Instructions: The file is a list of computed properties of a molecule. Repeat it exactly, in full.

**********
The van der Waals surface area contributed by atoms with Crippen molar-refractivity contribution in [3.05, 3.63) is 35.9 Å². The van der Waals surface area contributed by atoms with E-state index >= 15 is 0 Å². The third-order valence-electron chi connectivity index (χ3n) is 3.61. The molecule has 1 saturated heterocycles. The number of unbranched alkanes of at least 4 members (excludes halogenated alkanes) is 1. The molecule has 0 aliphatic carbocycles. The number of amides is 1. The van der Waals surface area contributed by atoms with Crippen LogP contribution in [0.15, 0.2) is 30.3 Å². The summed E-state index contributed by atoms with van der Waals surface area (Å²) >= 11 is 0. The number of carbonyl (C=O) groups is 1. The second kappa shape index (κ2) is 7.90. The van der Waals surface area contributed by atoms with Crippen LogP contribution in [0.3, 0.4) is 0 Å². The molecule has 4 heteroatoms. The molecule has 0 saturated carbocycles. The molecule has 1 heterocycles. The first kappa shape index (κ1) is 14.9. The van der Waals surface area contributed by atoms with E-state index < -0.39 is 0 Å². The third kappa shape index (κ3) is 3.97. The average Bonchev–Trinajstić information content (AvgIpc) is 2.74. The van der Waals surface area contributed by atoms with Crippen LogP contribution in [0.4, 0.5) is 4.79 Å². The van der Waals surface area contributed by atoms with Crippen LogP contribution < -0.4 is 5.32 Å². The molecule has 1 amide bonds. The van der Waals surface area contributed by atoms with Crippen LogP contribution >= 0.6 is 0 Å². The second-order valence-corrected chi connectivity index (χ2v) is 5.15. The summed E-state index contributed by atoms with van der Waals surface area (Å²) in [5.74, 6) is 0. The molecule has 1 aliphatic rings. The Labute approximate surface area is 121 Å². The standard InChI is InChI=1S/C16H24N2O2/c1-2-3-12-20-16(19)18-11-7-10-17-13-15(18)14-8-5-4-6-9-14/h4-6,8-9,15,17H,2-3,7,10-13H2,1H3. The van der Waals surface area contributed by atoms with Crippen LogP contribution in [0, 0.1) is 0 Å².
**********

The van der Waals surface area contributed by atoms with Crippen molar-refractivity contribution in [3.05, 3.63) is 35.9 Å². The van der Waals surface area contributed by atoms with E-state index >= 15 is 0 Å². The third-order valence-electron chi connectivity index (χ3n) is 3.61. The molecule has 1 saturated heterocycles. The number of unbranched alkanes of at least 4 members (excludes halogenated alkanes) is 1. The molecule has 0 aliphatic carbocycles. The number of amides is 1. The van der Waals surface area contributed by atoms with Crippen LogP contribution in [0.15, 0.2) is 30.3 Å². The summed E-state index contributed by atoms with van der Waals surface area (Å²) >= 11 is 0. The number of carbonyl (C=O) groups is 1. The second kappa shape index (κ2) is 7.90. The van der Waals surface area contributed by atoms with Crippen LogP contribution in [0.3, 0.4) is 0 Å². The molecule has 4 heteroatoms. The molecule has 0 saturated carbocycles. The molecule has 1 heterocycles. The first kappa shape index (κ1) is 14.9. The van der Waals surface area contributed by atoms with E-state index < -0.39 is 0 Å². The third kappa shape index (κ3) is 3.97. The average Bonchev–Trinajstić information content (AvgIpc) is 2.74. The van der Waals surface area contributed by atoms with Crippen LogP contribution in [0.4, 0.5) is 4.79 Å². The van der Waals surface area contributed by atoms with Crippen LogP contribution < -0.4 is 5.32 Å². The molecule has 1 amide bonds. The van der Waals surface area contributed by atoms with Crippen LogP contribution >= 0.6 is 0 Å². The second-order valence-corrected chi connectivity index (χ2v) is 5.15. The summed E-state index contributed by atoms with van der Waals surface area (Å²) in [5.74, 6) is 0. The molecule has 1 aliphatic rings. The Labute approximate surface area is 121 Å². The standard InChI is InChI=1S/C16H24N2O2/c1-2-3-12-20-16(19)18-11-7-10-17-13-15(18)14-8-5-4-6-9-14/h4-6,8-9,15,17H,2-3,7,10-13H2,1H3. The van der Waals surface area contributed by atoms with Crippen LogP contribution in [0, 0.1) is 0 Å².